Mineral supplements of copper, sulphur and dolomite are important for milk production and are added to the mix, along with apple cider vinegar, seaweed meal and olive oil. The goat menu changes seasonally and Angelica, with a background in agricultural science, is well-versed in the importance of ruminant nutrition. ‘We’re constantly managing the food we get in throughout the year. Sometimes the lucerne’s really stalky, other times it’s lush and leafy, so we need to adjust the amounts and balance their diet so they don’t get belly aches or runny poo.’ The goats also receive branches and prunings from members of the co-operative and neighbours.

The co-operative are well aware of the inputs of their goats. Angelica says that they tried making chaff early on and sourcing organic feed, but found this almost impossible. ‘We’re under no illusion that this is any more sustainable than trucking in good organic dairy products for our households, but it does have added benefits,’ she says. These include valuing the dairy in their diet far more than they ever did, the children growing up with a connection to where their milk comes from and the companionship of these beautiful creatures.


Time is a major input into the keeping of goats. While the daily milking shift can happen quickly (each goat can be milked in under 10 minutes), there can be other obligations. On the morning we visit, Rosie is recovering from mastitis, and Angelica must massage and coax the milk out of her blocked milk ducts – all while avoiding a kicked milk bucket from an understandably agitated Rosie! A goat with mastitis requires two milkings a day. Cleaning out the pen and filtering and pasteurising the milk are other daily tasks, while managing the finances, rostering, distribution and communication of the co-operative take time too. Members are assigned roles to help share the workload. The goats also enjoy regular walks; a PR exercise in the local neighbourhood for the cause of goats. ‘We’re really careful about it – we take a little broom so we can sweep up after the goats,’ says Maria.


The desire for goats at Hibi Farm was initially for manure purposes. Cycling the goats’ outputs into useful compost for the garden is a big part of the system they have set up. Compost bays adjoin the goat shed so that goat bedding and manure can be easily transferred, while chickens move freely through both spaces. ‘I don’t think we could have the goats without the chickens,’ says Angelica. Chooks peck edible seeds out of the goat manure, as well as fly maggots which breed quickly. ‘We had a fly problem early on, and we worked out that the chickens could help us control that.’ Chickens also clean up the goat pen floor after milking, scratching through the fallen feed for any protein-rich morsels.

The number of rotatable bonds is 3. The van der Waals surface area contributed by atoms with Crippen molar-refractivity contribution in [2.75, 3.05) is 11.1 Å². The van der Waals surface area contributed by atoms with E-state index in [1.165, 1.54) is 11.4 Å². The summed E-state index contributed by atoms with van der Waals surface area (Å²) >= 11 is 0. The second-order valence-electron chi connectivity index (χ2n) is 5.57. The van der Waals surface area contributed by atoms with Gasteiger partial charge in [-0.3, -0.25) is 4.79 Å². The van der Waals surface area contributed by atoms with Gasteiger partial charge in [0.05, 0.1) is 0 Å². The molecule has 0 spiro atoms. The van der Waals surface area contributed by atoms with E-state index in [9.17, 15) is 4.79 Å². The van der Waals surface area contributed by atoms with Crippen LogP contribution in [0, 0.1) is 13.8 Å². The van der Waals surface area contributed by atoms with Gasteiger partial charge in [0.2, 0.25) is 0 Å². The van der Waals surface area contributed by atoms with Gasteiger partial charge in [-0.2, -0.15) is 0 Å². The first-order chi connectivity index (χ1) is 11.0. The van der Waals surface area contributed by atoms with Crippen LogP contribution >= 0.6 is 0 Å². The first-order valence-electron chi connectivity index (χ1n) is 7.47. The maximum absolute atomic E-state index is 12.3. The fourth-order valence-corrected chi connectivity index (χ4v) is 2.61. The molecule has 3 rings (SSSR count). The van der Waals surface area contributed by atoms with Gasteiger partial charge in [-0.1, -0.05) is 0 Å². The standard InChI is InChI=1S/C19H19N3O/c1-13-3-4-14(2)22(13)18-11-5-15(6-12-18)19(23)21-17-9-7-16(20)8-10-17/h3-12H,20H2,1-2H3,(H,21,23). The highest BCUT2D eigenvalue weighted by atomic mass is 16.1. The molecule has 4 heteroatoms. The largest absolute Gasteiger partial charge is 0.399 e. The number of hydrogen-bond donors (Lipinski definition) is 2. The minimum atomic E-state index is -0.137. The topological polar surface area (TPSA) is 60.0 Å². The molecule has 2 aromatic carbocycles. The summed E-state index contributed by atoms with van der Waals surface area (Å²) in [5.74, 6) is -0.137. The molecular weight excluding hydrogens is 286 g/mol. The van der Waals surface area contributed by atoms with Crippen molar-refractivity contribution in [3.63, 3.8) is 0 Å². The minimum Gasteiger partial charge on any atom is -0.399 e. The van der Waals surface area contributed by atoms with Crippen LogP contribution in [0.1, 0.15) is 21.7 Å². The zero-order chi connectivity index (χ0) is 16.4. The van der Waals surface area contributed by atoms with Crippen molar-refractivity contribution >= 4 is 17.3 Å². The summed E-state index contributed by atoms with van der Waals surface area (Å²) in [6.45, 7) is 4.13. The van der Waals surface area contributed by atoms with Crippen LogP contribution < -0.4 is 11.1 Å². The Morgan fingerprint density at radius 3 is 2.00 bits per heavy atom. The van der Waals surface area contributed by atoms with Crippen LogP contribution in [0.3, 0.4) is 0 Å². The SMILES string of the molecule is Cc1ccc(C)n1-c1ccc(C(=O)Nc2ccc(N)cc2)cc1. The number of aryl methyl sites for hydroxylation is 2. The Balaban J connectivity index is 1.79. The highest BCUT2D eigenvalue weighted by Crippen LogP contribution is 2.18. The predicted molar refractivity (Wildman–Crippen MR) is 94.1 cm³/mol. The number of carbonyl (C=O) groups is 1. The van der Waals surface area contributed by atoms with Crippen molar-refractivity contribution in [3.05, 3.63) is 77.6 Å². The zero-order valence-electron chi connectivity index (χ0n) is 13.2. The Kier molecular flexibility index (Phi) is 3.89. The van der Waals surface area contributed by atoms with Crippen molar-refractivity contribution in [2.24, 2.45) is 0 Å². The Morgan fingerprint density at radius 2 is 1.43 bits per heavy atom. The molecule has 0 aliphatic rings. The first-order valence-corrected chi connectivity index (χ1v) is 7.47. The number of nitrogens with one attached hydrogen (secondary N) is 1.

Rules And Regulations

‘It took us about a year to get organised to apply for a goat permit,’ Angelica says, though regulations vary from council to council. While it was straightforward, Maria and Angelica worked hard to ensure it came through. ‘We were scared about not getting it, so we put a huge amount of work into drawing up plans and showing that we’d thought about things like hygiene, smells and storing all the food,’ says Angelica.

The local council are on-side now. Angelica says that the ranger comes yearly for an inspection but ‘really it’s just because she likes to come and see the goats!’ There aren’t strict regulations for keeping goats in the space, but the goaters did plenty of research before designing the pen. ‘They’re not pasture animals that need a certain amount of grass,’ says Maria. The goats’ compact pen easily fits within the confines of the Hibi Farm backyard. With all of their food brought to them, as well as constant visits and nuzzles from children and goaters, Rosie and Tessie are two very happy goats.

Aspiring Goat Co-Operative Tips:

  • Get a goat mentor
  • Keep your co-operative as small as you can, the
  • more people involved the greater the logistical challenge
  • Be realistic about the responsibility of owning a goat/goats
  • Don’t go for the best milkers; good personality and robustness are equally important
  • Be ready to become a crazy goat person, as these animals are as infatuating as cats and dogs


Leave a Reply